Organizational skills. Secretaries and administrative assistants keep files, folders, and schedules in proper order so an office can run efficiently.

Writing skills. Secretaries and administrative assistants write memos and emails when communicating with managers, employees, and customers. Therefore, they must have good grammar, ensure accuracy, and maintain a professional tone.

Pay About this section

Secretaries and Administrative Assistants

Median annual wages, May 2015

Secretaries and administrative assistants

$36,500

Total, all occupations

$36,200

Office and administrative support occupations

$33,200

 

The median annual wage for secretaries and administrative assistants was $36,500 in May 2015. The median wage is the wage at which half the workers in an occupation earned more than that amount and half earned less. The lowest 10 percent earned less than $22,390, and the highest 10 percent earned more than $60,640.

Median annual wages for secretaries and administrative assistants in May 2015 were as follows:

Executive secretaries and executive administrative assistants $53,370
Legal secretaries 43,200
Secretaries and administrative assistants, except legal, medical, and executive 33,910
Medical secretaries 33,040

Most secretaries and administrative assistants work full time.

Job Outlook About this section

Secretaries and Administrative Assistants

Percent change in employment, projected 2014-24

Total, all occupations

7%

Secretaries and administrative assistants

3%

Office and administrative support occupations

2%

 

Overall employment of secretaries and administrative assistants is projected to grow 3 percent from 2014 to 2024, slower than the average for all occupations.

Employment of secretaries, except legal, medical, and executive, the largest occupation in this profile by far, is projected to grow 3 percent from 2014 to 2024, slower than the average for all occupations. In some organizations, technology is expected to substitute some functions that secretaries used to do and enable other staff to prepare their own documents without the assistance of secretaries.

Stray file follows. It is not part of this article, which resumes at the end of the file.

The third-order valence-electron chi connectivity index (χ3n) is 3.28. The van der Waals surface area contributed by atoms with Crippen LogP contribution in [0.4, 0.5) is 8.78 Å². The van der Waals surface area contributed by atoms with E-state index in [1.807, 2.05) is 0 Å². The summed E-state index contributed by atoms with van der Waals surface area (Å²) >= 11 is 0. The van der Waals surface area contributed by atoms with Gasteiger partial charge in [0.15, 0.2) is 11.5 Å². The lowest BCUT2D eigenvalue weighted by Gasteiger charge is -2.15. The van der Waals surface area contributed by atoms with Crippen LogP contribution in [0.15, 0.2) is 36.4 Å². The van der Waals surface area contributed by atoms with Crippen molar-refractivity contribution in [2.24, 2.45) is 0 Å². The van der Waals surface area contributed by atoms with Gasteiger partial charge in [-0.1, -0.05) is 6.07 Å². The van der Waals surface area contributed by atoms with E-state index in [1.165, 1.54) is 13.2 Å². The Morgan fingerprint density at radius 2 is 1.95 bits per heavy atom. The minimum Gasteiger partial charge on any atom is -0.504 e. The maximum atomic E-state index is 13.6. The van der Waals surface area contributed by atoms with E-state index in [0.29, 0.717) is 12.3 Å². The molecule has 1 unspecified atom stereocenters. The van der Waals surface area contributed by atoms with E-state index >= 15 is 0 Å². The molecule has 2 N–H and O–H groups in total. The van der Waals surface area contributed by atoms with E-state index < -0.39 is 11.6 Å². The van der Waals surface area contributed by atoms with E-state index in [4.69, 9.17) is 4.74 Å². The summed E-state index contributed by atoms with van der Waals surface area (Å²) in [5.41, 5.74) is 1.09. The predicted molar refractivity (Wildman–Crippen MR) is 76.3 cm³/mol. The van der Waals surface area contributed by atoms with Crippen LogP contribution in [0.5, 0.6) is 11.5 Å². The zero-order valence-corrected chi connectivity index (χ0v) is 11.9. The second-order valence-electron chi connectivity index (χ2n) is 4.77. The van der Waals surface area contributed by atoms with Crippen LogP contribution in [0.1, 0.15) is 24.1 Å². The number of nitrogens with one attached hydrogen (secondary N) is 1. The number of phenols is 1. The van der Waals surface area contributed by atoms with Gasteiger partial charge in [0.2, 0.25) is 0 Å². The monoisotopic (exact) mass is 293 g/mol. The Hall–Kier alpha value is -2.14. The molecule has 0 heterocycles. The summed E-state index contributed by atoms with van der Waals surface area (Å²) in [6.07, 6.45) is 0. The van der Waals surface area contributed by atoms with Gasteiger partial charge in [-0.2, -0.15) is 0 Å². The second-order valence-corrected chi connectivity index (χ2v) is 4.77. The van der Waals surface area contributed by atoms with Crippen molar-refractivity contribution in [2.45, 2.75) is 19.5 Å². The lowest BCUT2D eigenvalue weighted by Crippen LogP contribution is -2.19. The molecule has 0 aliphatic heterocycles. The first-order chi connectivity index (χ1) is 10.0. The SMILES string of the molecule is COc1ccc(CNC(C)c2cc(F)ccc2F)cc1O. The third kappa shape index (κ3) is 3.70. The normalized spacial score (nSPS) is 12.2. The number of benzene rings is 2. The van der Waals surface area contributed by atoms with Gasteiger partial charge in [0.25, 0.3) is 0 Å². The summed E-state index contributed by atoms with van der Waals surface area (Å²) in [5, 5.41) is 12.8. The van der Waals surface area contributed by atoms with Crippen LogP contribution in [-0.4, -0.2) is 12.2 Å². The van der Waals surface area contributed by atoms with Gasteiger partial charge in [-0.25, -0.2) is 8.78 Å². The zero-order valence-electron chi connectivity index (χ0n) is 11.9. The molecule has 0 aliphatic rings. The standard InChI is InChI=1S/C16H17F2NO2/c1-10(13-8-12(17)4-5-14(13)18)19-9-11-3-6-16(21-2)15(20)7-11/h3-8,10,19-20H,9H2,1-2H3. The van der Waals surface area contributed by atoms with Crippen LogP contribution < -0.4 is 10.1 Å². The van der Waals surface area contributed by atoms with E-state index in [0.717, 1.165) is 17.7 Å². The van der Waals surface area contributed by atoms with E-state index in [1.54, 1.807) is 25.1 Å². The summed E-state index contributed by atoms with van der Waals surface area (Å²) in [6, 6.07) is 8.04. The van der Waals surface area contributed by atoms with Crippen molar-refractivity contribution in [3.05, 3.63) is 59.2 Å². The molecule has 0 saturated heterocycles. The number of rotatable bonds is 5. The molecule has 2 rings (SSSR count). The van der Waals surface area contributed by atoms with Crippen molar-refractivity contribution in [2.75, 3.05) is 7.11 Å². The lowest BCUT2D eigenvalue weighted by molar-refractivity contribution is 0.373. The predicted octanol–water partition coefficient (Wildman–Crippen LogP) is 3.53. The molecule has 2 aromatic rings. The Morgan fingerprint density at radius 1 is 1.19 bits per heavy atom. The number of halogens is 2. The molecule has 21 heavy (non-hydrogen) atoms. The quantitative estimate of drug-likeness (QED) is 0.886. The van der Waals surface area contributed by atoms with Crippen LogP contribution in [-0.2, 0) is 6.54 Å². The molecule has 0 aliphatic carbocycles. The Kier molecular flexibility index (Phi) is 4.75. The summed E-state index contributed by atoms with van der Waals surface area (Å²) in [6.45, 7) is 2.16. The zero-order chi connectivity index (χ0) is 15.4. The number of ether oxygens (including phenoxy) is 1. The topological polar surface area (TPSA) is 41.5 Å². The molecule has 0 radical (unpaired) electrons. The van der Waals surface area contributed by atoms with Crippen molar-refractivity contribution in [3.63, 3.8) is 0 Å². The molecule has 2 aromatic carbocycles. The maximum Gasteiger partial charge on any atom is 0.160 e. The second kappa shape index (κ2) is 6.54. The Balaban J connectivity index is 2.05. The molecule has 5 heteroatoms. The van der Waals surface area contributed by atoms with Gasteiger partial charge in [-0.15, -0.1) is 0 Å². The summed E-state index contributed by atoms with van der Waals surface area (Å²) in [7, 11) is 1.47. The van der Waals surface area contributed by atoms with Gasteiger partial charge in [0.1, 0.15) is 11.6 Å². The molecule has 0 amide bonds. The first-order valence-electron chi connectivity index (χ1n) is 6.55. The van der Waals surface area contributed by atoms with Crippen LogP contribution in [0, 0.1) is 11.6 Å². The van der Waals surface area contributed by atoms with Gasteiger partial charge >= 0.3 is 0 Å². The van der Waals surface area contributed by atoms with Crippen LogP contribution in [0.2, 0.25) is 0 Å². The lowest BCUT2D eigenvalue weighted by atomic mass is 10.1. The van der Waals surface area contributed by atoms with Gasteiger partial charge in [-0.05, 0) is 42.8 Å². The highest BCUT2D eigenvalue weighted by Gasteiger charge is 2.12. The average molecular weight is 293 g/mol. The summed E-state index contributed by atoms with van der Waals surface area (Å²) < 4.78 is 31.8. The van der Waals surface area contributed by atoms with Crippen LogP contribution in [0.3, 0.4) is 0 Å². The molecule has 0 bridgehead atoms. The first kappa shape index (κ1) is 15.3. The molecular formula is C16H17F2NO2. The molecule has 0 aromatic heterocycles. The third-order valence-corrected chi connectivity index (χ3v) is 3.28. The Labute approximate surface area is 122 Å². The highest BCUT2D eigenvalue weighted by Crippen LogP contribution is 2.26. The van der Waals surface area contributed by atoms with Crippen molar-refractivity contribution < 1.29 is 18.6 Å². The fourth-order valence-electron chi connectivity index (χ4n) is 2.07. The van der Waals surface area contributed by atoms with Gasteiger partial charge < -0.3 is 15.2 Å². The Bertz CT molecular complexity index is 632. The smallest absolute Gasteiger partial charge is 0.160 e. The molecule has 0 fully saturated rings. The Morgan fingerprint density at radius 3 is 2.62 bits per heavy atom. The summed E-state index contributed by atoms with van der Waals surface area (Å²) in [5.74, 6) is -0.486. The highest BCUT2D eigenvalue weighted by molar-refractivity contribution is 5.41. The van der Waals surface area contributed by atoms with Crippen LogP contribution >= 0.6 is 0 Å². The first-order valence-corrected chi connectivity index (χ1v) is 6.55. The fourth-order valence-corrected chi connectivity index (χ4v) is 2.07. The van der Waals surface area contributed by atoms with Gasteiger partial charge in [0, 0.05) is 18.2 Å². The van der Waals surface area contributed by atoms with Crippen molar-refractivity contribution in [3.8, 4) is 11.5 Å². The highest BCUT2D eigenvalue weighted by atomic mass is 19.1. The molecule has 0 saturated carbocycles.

Employment of medical secretaries is projected to grow 21 percent from 2014 to 2024, much faster than the average for all occupations. Employment of medical secretaries will depend on growth of the healthcare industry. The number of individuals who have access to health insurance is expected to continue to increase because of federal health insurance reform. In addition, aging baby boomers will demand more medical services as they become eligible for Social Security and Medicare. As a result of these effects, medical secretaries will be needed to handle administrative tasks related to billing and insurance processing.

Employment of executive secretaries and administrative assistants is projected to decline 6 percent from 2014 to 2024. This is largely because many executive secretaries and executive administrative assistants can support more than one manager in an organization. In addition, many managers now perform work that was previously done by their executive secretaries. For example, they often type their own correspondence or schedule their own travel and meetings.

Employment of legal secretaries, the smallest occupation in this profile, is projected to decline 4 percent from 2014 to 2024. In legal firms, paralegals and legal assistants use technology that enable them to perform work previously done by legal secretaries, such as preparing and filing documents.